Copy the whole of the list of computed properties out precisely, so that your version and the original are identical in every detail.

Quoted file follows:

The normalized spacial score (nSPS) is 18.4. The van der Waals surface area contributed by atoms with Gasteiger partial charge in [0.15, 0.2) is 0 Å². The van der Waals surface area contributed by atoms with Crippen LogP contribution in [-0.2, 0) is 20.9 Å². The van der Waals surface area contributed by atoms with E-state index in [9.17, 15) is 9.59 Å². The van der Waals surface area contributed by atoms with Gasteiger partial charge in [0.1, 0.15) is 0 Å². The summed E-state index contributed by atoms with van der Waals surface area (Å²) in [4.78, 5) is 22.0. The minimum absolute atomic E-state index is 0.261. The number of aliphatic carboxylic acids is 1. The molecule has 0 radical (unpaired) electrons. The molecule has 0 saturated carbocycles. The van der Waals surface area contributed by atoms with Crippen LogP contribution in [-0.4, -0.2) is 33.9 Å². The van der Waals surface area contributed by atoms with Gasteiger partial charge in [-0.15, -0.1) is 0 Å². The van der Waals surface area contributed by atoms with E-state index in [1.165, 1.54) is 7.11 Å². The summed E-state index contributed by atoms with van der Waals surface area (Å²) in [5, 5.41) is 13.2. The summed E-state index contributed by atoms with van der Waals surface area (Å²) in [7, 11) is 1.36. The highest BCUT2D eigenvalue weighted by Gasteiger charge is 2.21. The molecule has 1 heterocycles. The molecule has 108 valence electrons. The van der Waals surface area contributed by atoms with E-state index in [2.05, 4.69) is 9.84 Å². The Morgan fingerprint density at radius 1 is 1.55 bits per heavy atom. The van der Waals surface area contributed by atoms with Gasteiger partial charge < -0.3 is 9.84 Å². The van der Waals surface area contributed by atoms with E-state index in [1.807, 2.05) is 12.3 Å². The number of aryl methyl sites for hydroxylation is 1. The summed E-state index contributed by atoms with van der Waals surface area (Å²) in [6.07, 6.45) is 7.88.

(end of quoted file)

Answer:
The normalized spacial score (nSPS) is 18.4. The van der Waals surface area contributed by atoms with Gasteiger partial charge in [0.15, 0.2) is 0 Å². The van der Waals surface area contributed by atoms with Crippen LogP contribution in [-0.2, 0) is 20.9 Å². The van der Waals surface area contributed by atoms with E-state index in [9.17, 15) is 9.59 Å². The van der Waals surface area contributed by atoms with Gasteiger partial charge in [0.1, 0.15) is 0 Å². The summed E-state index contributed by atoms with van der Waals surface area (Å²) in [4.78, 5) is 22.0. The minimum absolute atomic E-state index is 0.261. The number of aliphatic carboxylic acids is 1. The molecule has 0 radical (unpaired) electrons. The molecule has 0 saturated carbocycles. The van der Waals surface area contributed by atoms with Crippen LogP contribution in [-0.4, -0.2) is 33.9 Å². The van der Waals surface area contributed by atoms with Gasteiger partial charge in [-0.15, -0.1) is 0 Å². The van der Waals surface area contributed by atoms with E-state index in [1.165, 1.54) is 7.11 Å². The summed E-state index contributed by atoms with van der Waals surface area (Å²) in [5, 5.41) is 13.2. The summed E-state index contributed by atoms with van der Waals surface area (Å²) in [7, 11) is 1.36. The highest BCUT2D eigenvalue weighted by Gasteiger charge is 2.21. The molecule has 1 heterocycles. The molecule has 108 valence electrons. The van der Waals surface area contributed by atoms with E-state index in [2.05, 4.69) is 9.84 Å². The Morgan fingerprint density at radius 1 is 1.55 bits per heavy atom. The van der Waals surface area contributed by atoms with Gasteiger partial charge < -0.3 is 9.84 Å². The van der Waals surface area contributed by atoms with E-state index in [1.807, 2.05) is 12.3 Å². The number of aryl methyl sites for hydroxylation is 1. The summed E-state index contributed by atoms with van der Waals surface area (Å²) in [6.07, 6.45) is 7.88.